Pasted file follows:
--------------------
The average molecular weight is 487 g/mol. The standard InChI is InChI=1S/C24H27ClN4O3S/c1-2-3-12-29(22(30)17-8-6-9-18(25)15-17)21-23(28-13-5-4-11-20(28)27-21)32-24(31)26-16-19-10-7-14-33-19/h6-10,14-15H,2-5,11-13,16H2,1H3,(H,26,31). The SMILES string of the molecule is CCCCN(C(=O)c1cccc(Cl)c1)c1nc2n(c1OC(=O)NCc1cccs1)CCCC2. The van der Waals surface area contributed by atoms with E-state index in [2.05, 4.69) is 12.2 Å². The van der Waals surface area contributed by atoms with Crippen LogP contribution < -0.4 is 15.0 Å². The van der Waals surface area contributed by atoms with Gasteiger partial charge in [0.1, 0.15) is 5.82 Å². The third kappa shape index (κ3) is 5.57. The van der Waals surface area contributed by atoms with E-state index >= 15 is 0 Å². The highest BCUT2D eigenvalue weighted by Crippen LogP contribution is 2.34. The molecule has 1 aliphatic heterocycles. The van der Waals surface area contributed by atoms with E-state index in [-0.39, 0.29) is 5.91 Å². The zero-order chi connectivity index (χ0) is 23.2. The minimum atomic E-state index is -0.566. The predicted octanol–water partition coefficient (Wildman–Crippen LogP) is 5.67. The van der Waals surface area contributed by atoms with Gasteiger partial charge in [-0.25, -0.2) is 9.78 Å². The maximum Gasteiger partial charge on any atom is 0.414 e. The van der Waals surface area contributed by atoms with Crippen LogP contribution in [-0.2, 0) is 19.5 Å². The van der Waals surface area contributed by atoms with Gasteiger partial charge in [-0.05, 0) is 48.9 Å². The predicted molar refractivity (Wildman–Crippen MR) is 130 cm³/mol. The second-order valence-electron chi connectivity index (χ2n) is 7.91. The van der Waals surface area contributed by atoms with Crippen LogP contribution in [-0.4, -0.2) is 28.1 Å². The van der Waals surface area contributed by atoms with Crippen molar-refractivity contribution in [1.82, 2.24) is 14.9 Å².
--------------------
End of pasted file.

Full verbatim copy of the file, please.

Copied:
The average molecular weight is 487 g/mol. The standard InChI is InChI=1S/C24H27ClN4O3S/c1-2-3-12-29(22(30)17-8-6-9-18(25)15-17)21-23(28-13-5-4-11-20(28)27-21)32-24(31)26-16-19-10-7-14-33-19/h6-10,14-15H,2-5,11-13,16H2,1H3,(H,26,31). The SMILES string of the molecule is CCCCN(C(=O)c1cccc(Cl)c1)c1nc2n(c1OC(=O)NCc1cccs1)CCCC2. The van der Waals surface area contributed by atoms with E-state index in [2.05, 4.69) is 12.2 Å². The van der Waals surface area contributed by atoms with Crippen LogP contribution < -0.4 is 15.0 Å². The van der Waals surface area contributed by atoms with Gasteiger partial charge in [0.1, 0.15) is 5.82 Å². The third kappa shape index (κ3) is 5.57. The van der Waals surface area contributed by atoms with E-state index >= 15 is 0 Å². The highest BCUT2D eigenvalue weighted by Crippen LogP contribution is 2.34. The molecule has 1 aliphatic heterocycles. The van der Waals surface area contributed by atoms with E-state index in [-0.39, 0.29) is 5.91 Å². The zero-order chi connectivity index (χ0) is 23.2. The minimum atomic E-state index is -0.566. The predicted octanol–water partition coefficient (Wildman–Crippen LogP) is 5.67. The van der Waals surface area contributed by atoms with Gasteiger partial charge in [-0.25, -0.2) is 9.78 Å². The maximum Gasteiger partial charge on any atom is 0.414 e. The van der Waals surface area contributed by atoms with Crippen LogP contribution in [-0.2, 0) is 19.5 Å². The van der Waals surface area contributed by atoms with Gasteiger partial charge in [-0.05, 0) is 48.9 Å². The predicted molar refractivity (Wildman–Crippen MR) is 130 cm³/mol. The second-order valence-electron chi connectivity index (χ2n) is 7.91. The van der Waals surface area contributed by atoms with Crippen LogP contribution in [-0.4, -0.2) is 28.1 Å². The van der Waals surface area contributed by atoms with Crippen molar-refractivity contribution in [1.82, 2.24) is 14.9 Å².